Last week, my article on how to make new friends (a condensed version of this Friend Finding 101 post) was published on CNN.com. Though the comments were a bit less aggressive than last time (in which perfect strangers told me my marriage was falling apart) there were still some real gems. Now that I’ve learned to laugh at the craziness, I thought I’d share a few of my favorites:
“Once you’ve found your potential new best friend, let them know your level of dedication. In a box, place a small dead animal and a note written in blood (preferably yours though the animal’s will do in a pinch). The note should read: You are my new best friend. Your friends are my friends. Your enemies my enemies. If anyone ever hurts you I will be the first to fling battery acid in their face.”
“Inevitable [sic] people change or don’t change over time as well as friendships. I’ve leaned [sic] the hard way over my life that people will almost always disappoint you at any chance they get and sometimes even stab you in the back for no reason. Why you ask, because people are human, they make bad decisions, they make mistakes, and they are inevitably self-centered. There are a few nice people in the world who will give 100%, but they always get walked all over in the end and taken advantage of by ‘Takers’. It helps to be a ‘Taker’ and a ‘Giver’. If you want a true friend, get a dog or a cat. They won’t steal your girlfriend, your job or your car, cheat on you, or spread nasty rumors about you on Facebook.”
“Lady needs help!”
“This is your classic story of a stalker case.”
I couldn’t make this stuff up. But amidst the references to me as “creepy” and “foolish,” there were a number of comments saying the fundamental theme of the article is flawed because you can’t consciously try to make a friend. Best friendships, they said, should emerge naturally.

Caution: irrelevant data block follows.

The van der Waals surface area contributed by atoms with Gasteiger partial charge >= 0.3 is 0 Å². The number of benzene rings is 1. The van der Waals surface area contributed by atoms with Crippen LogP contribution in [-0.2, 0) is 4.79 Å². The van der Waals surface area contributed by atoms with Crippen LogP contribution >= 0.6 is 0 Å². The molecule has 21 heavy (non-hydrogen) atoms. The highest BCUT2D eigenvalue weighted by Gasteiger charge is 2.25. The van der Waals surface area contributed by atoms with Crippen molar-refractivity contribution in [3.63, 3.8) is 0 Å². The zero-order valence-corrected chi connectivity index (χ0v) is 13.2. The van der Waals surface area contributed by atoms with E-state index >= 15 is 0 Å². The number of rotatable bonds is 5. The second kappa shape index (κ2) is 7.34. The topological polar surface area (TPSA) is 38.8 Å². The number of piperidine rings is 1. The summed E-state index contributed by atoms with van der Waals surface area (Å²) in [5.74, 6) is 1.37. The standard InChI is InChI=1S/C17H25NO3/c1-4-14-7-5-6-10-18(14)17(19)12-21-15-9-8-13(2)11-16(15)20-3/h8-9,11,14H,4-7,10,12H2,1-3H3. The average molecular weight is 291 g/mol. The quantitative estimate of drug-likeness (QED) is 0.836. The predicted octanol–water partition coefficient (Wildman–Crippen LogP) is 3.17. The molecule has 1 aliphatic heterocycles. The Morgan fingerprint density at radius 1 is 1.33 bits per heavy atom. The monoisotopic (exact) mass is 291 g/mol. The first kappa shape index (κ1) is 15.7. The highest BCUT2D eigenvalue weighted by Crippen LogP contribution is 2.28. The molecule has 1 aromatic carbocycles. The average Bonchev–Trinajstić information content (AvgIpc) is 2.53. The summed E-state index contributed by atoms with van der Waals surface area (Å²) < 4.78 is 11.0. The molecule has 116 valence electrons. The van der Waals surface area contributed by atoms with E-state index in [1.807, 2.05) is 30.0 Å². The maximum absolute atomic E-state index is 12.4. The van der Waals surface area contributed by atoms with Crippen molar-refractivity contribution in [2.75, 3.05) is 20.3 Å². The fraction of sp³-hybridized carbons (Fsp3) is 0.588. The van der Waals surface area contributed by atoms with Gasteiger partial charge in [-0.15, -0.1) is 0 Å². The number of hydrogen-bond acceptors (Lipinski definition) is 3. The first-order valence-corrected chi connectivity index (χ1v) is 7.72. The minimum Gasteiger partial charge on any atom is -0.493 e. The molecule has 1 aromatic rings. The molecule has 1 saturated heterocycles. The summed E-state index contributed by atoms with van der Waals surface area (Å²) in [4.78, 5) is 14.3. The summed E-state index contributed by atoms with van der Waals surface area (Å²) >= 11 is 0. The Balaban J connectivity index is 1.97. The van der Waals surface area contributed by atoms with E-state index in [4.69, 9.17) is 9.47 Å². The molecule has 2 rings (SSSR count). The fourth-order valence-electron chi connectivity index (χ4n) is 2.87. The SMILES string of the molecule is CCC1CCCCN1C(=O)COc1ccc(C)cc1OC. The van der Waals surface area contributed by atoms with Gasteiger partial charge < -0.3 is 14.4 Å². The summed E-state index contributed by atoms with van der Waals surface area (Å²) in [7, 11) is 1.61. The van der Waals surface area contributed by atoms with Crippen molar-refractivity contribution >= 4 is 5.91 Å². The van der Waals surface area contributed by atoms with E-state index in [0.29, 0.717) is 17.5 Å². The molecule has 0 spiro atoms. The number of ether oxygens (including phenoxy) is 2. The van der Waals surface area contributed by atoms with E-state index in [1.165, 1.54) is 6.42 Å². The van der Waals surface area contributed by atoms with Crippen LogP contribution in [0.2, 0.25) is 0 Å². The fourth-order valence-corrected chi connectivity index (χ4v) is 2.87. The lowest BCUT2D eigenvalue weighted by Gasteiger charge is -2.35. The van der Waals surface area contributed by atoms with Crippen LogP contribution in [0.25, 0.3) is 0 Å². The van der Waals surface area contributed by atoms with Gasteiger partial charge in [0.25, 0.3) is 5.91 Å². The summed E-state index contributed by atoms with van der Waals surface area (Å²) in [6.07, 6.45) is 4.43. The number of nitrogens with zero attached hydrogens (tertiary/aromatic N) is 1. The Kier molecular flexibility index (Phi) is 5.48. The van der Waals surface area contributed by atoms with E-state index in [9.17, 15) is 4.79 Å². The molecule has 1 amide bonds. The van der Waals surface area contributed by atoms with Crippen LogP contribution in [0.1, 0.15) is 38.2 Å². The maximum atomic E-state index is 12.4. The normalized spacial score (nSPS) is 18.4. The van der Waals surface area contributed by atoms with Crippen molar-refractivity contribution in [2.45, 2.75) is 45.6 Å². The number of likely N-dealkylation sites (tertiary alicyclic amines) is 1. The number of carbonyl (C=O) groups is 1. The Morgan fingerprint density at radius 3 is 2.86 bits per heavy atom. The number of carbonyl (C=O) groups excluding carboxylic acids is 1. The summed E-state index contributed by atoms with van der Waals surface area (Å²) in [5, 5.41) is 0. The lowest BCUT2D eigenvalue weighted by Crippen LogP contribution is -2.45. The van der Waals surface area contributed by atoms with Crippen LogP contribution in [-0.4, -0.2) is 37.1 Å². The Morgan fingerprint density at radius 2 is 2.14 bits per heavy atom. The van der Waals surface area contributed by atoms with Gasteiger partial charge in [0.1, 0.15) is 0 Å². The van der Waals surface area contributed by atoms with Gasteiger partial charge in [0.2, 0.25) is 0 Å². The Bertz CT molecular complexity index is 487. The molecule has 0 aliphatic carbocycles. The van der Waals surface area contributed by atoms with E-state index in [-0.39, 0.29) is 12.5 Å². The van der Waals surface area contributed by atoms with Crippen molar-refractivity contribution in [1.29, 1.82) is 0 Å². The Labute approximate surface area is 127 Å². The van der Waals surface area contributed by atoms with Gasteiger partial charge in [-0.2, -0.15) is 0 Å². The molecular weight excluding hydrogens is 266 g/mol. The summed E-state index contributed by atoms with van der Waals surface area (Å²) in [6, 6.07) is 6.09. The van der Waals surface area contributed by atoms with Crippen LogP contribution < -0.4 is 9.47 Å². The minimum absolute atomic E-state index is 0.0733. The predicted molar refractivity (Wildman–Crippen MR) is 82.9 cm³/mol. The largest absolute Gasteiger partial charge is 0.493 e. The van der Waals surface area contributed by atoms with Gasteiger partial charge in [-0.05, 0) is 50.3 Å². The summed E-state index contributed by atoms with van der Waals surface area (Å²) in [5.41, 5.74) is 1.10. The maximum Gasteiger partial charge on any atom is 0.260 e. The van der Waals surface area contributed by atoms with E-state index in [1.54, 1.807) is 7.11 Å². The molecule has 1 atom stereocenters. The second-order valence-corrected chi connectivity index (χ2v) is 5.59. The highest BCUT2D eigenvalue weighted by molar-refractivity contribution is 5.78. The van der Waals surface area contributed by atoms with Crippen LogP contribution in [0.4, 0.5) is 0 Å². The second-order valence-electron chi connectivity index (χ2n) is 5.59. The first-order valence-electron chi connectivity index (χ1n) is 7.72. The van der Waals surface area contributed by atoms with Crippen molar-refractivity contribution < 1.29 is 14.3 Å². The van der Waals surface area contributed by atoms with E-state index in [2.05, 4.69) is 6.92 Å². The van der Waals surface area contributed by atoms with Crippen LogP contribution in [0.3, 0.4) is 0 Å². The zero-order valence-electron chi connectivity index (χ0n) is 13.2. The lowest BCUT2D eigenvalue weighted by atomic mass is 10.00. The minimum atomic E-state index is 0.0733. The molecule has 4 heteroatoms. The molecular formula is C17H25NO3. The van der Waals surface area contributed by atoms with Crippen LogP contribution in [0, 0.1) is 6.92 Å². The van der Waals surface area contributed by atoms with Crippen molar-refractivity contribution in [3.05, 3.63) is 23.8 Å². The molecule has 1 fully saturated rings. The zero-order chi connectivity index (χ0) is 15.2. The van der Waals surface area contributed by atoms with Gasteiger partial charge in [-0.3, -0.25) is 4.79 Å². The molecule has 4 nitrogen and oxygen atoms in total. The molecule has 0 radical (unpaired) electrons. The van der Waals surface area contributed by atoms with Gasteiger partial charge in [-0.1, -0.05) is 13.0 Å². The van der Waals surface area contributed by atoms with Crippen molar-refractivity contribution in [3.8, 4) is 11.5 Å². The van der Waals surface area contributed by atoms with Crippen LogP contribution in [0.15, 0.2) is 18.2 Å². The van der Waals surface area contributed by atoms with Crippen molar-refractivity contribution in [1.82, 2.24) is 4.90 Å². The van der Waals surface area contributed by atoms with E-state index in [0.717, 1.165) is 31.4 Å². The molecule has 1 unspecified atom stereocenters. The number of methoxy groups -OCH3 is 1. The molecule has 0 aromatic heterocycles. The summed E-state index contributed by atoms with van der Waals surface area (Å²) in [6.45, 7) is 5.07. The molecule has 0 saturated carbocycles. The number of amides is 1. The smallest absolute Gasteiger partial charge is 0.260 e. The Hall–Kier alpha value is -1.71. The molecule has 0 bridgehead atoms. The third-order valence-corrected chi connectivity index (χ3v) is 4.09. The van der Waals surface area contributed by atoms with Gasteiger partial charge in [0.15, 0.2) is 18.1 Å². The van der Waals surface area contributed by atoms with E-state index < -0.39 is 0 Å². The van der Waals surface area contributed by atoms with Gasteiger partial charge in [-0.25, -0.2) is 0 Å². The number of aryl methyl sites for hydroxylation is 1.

“You can’t LOOK for a new best friend. Best friends just happen.”
“The few female friends that I have made have been those rare gems you find when you least expect it and aren’t even looking.”
True, no one you meet will immediately become your BFF—the ascent to “best” takes time—but I take issue with the argument that we shouldn’t actively take steps to make friends. Of course it’s fantastic when a friendship “just happens.” I figured that’s what would go down when I moved to Chicago. But it’s also great when romance just happens, and yet there are millions of people online dating, or speed dating, or going to singles mixers because they know what they want and are going after it.
When I first started this search I wondered if I came off as a pathetic nutcase, actively looking for new friends as if no one wanted to play with me. There’s something sort of sad, it seems, about announcing you want to forge new friendships. Like you never had any in the first place. But I’ve learned that there are plenty of women in my situation. Anything great is worth fighting for (did I just steal that line from Notting Hill? Or Love Actually? Perhaps) and getting what you want often takes work. There are steps one can take to maximize the potential for finding a spouse, a job, even happiness. The same is true for friendships, and I think—I hope—that if we keep talking about it, the creepy-stalker-foolish stigma will start to go away.
Do you think the notion of seeking out friendship is flawed? Pathetic? Do BFFs just appear when you stop looking? Or is friend-dating, like the romantic kind, a necessity in the over-scheduled, over-committed, mobile world we live in? Either way, chime in.